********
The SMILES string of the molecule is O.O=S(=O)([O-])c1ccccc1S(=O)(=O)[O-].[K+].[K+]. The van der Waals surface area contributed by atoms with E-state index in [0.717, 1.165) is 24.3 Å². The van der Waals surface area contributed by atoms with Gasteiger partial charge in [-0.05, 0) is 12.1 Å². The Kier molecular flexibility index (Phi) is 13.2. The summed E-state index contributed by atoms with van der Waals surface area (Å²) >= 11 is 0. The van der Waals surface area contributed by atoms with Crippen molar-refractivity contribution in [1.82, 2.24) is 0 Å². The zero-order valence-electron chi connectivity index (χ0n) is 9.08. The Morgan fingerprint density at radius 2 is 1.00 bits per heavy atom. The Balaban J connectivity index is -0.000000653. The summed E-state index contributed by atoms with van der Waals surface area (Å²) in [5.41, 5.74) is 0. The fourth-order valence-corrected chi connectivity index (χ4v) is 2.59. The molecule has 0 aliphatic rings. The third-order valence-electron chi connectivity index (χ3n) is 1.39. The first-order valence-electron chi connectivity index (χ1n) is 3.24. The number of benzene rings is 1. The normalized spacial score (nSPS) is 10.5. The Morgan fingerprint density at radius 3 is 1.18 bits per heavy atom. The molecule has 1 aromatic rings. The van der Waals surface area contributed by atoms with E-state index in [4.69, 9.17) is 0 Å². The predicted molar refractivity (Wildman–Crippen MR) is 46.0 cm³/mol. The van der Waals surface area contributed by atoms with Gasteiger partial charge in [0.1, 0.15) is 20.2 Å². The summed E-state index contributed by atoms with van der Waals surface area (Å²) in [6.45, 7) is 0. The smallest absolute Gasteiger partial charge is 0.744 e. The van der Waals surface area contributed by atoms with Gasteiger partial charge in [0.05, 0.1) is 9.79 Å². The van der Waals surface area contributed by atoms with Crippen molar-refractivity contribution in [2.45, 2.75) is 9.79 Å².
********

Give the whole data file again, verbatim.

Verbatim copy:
The SMILES string of the molecule is O.O=S(=O)([O-])c1ccccc1S(=O)(=O)[O-].[K+].[K+]. The van der Waals surface area contributed by atoms with E-state index in [0.717, 1.165) is 24.3 Å². The van der Waals surface area contributed by atoms with Gasteiger partial charge in [-0.05, 0) is 12.1 Å². The Kier molecular flexibility index (Phi) is 13.2. The summed E-state index contributed by atoms with van der Waals surface area (Å²) >= 11 is 0. The van der Waals surface area contributed by atoms with Crippen molar-refractivity contribution in [1.82, 2.24) is 0 Å². The zero-order valence-electron chi connectivity index (χ0n) is 9.08. The Morgan fingerprint density at radius 2 is 1.00 bits per heavy atom. The Balaban J connectivity index is -0.000000653. The summed E-state index contributed by atoms with van der Waals surface area (Å²) in [5.41, 5.74) is 0. The fourth-order valence-corrected chi connectivity index (χ4v) is 2.59. The molecule has 0 aliphatic rings. The third-order valence-electron chi connectivity index (χ3n) is 1.39. The first-order valence-electron chi connectivity index (χ1n) is 3.24. The number of benzene rings is 1. The normalized spacial score (nSPS) is 10.5. The Morgan fingerprint density at radius 3 is 1.18 bits per heavy atom. The molecule has 1 aromatic rings. The van der Waals surface area contributed by atoms with E-state index in [4.69, 9.17) is 0 Å². The predicted molar refractivity (Wildman–Crippen MR) is 46.0 cm³/mol. The van der Waals surface area contributed by atoms with Gasteiger partial charge in [0.1, 0.15) is 20.2 Å². The summed E-state index contributed by atoms with van der Waals surface area (Å²) in [6.45, 7) is 0. The smallest absolute Gasteiger partial charge is 0.744 e. The van der Waals surface area contributed by atoms with Gasteiger partial charge in [0.05, 0.1) is 9.79 Å². The van der Waals surface area contributed by atoms with Crippen molar-refractivity contribution in [2.45, 2.75) is 9.79 Å².